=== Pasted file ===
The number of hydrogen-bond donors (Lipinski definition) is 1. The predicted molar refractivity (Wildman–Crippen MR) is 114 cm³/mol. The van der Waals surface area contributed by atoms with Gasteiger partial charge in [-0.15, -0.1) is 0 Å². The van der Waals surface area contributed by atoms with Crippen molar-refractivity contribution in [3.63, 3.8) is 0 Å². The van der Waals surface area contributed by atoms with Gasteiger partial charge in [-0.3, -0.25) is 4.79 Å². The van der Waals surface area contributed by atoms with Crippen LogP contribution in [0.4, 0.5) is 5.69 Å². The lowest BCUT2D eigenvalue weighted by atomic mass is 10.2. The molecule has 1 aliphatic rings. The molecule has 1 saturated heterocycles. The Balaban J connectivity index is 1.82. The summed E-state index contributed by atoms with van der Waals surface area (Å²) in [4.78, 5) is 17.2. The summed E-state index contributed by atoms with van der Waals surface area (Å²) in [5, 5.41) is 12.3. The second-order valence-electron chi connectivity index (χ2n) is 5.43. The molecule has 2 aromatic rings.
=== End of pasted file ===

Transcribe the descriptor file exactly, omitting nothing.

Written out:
The number of hydrogen-bond donors (Lipinski definition) is 1. The predicted molar refractivity (Wildman–Crippen MR) is 114 cm³/mol. The van der Waals surface area contributed by atoms with Gasteiger partial charge in [-0.15, -0.1) is 0 Å². The van der Waals surface area contributed by atoms with Crippen molar-refractivity contribution in [3.63, 3.8) is 0 Å². The van der Waals surface area contributed by atoms with Gasteiger partial charge in [-0.3, -0.25) is 4.79 Å². The van der Waals surface area contributed by atoms with Crippen LogP contribution in [0.4, 0.5) is 5.69 Å². The lowest BCUT2D eigenvalue weighted by atomic mass is 10.2. The molecule has 1 aliphatic rings. The molecule has 1 saturated heterocycles. The Balaban J connectivity index is 1.82. The summed E-state index contributed by atoms with van der Waals surface area (Å²) in [4.78, 5) is 17.2. The summed E-state index contributed by atoms with van der Waals surface area (Å²) in [5, 5.41) is 12.3. The second-order valence-electron chi connectivity index (χ2n) is 5.43. The molecule has 2 aromatic rings.